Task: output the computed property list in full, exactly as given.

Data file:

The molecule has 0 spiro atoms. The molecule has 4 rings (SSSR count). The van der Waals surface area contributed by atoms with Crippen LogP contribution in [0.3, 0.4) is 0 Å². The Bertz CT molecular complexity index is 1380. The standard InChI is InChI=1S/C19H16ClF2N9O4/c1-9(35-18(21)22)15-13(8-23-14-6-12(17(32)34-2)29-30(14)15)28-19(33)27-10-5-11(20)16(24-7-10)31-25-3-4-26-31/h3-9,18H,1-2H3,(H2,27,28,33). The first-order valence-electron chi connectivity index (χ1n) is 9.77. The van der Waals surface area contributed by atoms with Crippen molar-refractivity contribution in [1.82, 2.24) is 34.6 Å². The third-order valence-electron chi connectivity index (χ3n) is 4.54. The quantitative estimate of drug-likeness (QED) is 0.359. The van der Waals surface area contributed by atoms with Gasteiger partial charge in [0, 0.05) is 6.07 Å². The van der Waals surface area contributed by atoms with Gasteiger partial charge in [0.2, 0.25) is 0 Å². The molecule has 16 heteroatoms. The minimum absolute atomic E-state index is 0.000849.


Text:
The molecule has 0 spiro atoms. The molecule has 4 rings (SSSR count). The van der Waals surface area contributed by atoms with Crippen LogP contribution in [0.3, 0.4) is 0 Å². The Bertz CT molecular complexity index is 1380. The standard InChI is InChI=1S/C19H16ClF2N9O4/c1-9(35-18(21)22)15-13(8-23-14-6-12(17(32)34-2)29-30(14)15)28-19(33)27-10-5-11(20)16(24-7-10)31-25-3-4-26-31/h3-9,18H,1-2H3,(H2,27,28,33). The first-order valence-electron chi connectivity index (χ1n) is 9.77. The van der Waals surface area contributed by atoms with Crippen molar-refractivity contribution in [1.82, 2.24) is 34.6 Å². The third-order valence-electron chi connectivity index (χ3n) is 4.54. The quantitative estimate of drug-likeness (QED) is 0.359. The van der Waals surface area contributed by atoms with Gasteiger partial charge in [0, 0.05) is 6.07 Å². The van der Waals surface area contributed by atoms with Gasteiger partial charge in [0.2, 0.25) is 0 Å². The molecule has 16 heteroatoms. The minimum absolute atomic E-state index is 0.000849.